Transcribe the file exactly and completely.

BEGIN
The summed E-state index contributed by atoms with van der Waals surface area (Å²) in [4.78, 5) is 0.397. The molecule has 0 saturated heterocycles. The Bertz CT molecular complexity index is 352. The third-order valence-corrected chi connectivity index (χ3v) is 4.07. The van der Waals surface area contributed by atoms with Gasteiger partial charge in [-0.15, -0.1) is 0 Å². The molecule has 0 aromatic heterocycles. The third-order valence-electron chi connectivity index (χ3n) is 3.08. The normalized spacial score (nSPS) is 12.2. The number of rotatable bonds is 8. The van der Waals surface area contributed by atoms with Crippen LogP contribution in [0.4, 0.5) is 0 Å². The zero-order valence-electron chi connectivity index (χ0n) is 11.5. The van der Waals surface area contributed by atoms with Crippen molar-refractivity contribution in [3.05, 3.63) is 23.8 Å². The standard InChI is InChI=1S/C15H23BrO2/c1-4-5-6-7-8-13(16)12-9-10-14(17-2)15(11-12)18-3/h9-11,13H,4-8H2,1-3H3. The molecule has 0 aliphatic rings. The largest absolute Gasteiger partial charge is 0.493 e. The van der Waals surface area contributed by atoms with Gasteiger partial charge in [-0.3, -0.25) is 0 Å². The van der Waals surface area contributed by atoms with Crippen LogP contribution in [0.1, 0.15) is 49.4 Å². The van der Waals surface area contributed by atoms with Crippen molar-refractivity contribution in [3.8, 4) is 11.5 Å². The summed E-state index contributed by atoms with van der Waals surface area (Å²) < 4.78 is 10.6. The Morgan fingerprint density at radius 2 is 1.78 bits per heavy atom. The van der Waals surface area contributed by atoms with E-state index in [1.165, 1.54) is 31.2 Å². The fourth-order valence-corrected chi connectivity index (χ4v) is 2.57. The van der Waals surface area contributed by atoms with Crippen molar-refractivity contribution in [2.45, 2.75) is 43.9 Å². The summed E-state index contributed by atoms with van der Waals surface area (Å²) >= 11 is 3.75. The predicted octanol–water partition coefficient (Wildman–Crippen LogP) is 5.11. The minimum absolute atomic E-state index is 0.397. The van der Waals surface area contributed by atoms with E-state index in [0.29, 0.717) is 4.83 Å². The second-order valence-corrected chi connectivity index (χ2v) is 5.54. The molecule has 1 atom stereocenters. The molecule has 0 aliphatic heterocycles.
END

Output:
The summed E-state index contributed by atoms with van der Waals surface area (Å²) in [4.78, 5) is 0.397. The molecule has 0 saturated heterocycles. The Bertz CT molecular complexity index is 352. The third-order valence-corrected chi connectivity index (χ3v) is 4.07. The van der Waals surface area contributed by atoms with Gasteiger partial charge in [-0.15, -0.1) is 0 Å². The molecule has 0 aromatic heterocycles. The third-order valence-electron chi connectivity index (χ3n) is 3.08. The normalized spacial score (nSPS) is 12.2. The number of rotatable bonds is 8. The van der Waals surface area contributed by atoms with Crippen LogP contribution in [0.4, 0.5) is 0 Å². The zero-order valence-electron chi connectivity index (χ0n) is 11.5. The van der Waals surface area contributed by atoms with Crippen molar-refractivity contribution in [3.05, 3.63) is 23.8 Å². The standard InChI is InChI=1S/C15H23BrO2/c1-4-5-6-7-8-13(16)12-9-10-14(17-2)15(11-12)18-3/h9-11,13H,4-8H2,1-3H3. The molecule has 0 aliphatic rings. The largest absolute Gasteiger partial charge is 0.493 e. The van der Waals surface area contributed by atoms with Gasteiger partial charge in [-0.3, -0.25) is 0 Å². The van der Waals surface area contributed by atoms with Crippen LogP contribution in [0.1, 0.15) is 49.4 Å². The van der Waals surface area contributed by atoms with Crippen molar-refractivity contribution in [3.8, 4) is 11.5 Å². The summed E-state index contributed by atoms with van der Waals surface area (Å²) < 4.78 is 10.6. The Morgan fingerprint density at radius 2 is 1.78 bits per heavy atom. The van der Waals surface area contributed by atoms with E-state index in [1.165, 1.54) is 31.2 Å². The fourth-order valence-corrected chi connectivity index (χ4v) is 2.57. The van der Waals surface area contributed by atoms with Crippen molar-refractivity contribution in [2.45, 2.75) is 43.9 Å². The summed E-state index contributed by atoms with van der Waals surface area (Å²) >= 11 is 3.75. The predicted octanol–water partition coefficient (Wildman–Crippen LogP) is 5.11. The minimum absolute atomic E-state index is 0.397. The van der Waals surface area contributed by atoms with E-state index in [0.29, 0.717) is 4.83 Å². The second-order valence-corrected chi connectivity index (χ2v) is 5.54. The molecule has 1 atom stereocenters. The molecule has 0 aliphatic heterocycles.